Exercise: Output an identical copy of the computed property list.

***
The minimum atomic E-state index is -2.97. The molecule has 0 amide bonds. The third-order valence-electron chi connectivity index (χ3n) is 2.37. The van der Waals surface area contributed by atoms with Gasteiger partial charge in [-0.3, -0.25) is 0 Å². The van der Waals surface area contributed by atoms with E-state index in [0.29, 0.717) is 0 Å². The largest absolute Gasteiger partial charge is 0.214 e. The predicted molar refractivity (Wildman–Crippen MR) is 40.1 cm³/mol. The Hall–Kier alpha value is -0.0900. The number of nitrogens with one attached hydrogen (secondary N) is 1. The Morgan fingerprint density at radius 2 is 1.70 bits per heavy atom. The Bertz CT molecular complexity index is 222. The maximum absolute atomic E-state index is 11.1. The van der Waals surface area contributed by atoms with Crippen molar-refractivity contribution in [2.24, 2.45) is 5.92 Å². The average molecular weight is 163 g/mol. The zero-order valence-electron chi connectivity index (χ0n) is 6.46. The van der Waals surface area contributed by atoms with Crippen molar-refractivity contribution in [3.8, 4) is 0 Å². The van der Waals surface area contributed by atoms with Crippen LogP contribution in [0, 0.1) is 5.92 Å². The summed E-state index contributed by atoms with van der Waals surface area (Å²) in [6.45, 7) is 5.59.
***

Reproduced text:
The minimum atomic E-state index is -2.97. The molecule has 0 amide bonds. The third-order valence-electron chi connectivity index (χ3n) is 2.37. The van der Waals surface area contributed by atoms with Gasteiger partial charge in [-0.3, -0.25) is 0 Å². The van der Waals surface area contributed by atoms with E-state index in [0.29, 0.717) is 0 Å². The largest absolute Gasteiger partial charge is 0.214 e. The predicted molar refractivity (Wildman–Crippen MR) is 40.1 cm³/mol. The Hall–Kier alpha value is -0.0900. The number of nitrogens with one attached hydrogen (secondary N) is 1. The Morgan fingerprint density at radius 2 is 1.70 bits per heavy atom. The Bertz CT molecular complexity index is 222. The maximum absolute atomic E-state index is 11.1. The van der Waals surface area contributed by atoms with Crippen molar-refractivity contribution in [2.24, 2.45) is 5.92 Å². The average molecular weight is 163 g/mol. The zero-order valence-electron chi connectivity index (χ0n) is 6.46. The van der Waals surface area contributed by atoms with Crippen molar-refractivity contribution in [3.8, 4) is 0 Å². The van der Waals surface area contributed by atoms with Crippen LogP contribution in [0, 0.1) is 5.92 Å². The summed E-state index contributed by atoms with van der Waals surface area (Å²) in [6.45, 7) is 5.59.